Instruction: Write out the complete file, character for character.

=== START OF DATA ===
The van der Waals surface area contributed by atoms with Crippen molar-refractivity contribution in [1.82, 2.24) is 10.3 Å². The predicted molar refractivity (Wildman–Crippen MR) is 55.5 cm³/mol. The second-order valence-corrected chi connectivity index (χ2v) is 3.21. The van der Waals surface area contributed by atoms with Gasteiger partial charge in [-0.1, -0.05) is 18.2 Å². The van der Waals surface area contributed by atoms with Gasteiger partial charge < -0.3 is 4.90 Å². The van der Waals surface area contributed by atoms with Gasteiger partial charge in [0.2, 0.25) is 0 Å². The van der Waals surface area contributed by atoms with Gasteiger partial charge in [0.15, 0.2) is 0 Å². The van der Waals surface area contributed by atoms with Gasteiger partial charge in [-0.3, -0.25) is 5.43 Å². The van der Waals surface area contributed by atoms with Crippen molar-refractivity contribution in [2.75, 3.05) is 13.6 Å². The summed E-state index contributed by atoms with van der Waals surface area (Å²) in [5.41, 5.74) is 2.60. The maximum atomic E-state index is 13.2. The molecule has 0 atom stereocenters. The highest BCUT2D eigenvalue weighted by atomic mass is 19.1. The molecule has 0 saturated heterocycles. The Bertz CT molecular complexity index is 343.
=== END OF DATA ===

The van der Waals surface area contributed by atoms with Crippen molar-refractivity contribution in [1.82, 2.24) is 10.3 Å². The predicted molar refractivity (Wildman–Crippen MR) is 55.5 cm³/mol. The second-order valence-corrected chi connectivity index (χ2v) is 3.21. The van der Waals surface area contributed by atoms with Gasteiger partial charge in [-0.1, -0.05) is 18.2 Å². The van der Waals surface area contributed by atoms with Gasteiger partial charge < -0.3 is 4.90 Å². The van der Waals surface area contributed by atoms with Gasteiger partial charge in [0.2, 0.25) is 0 Å². The van der Waals surface area contributed by atoms with Gasteiger partial charge in [0.15, 0.2) is 0 Å². The van der Waals surface area contributed by atoms with Gasteiger partial charge in [-0.3, -0.25) is 5.43 Å². The van der Waals surface area contributed by atoms with Crippen molar-refractivity contribution in [2.75, 3.05) is 13.6 Å². The summed E-state index contributed by atoms with van der Waals surface area (Å²) in [5.41, 5.74) is 2.60. The maximum atomic E-state index is 13.2. The molecule has 0 atom stereocenters. The highest BCUT2D eigenvalue weighted by atomic mass is 19.1. The molecule has 0 saturated heterocycles. The Bertz CT molecular complexity index is 343.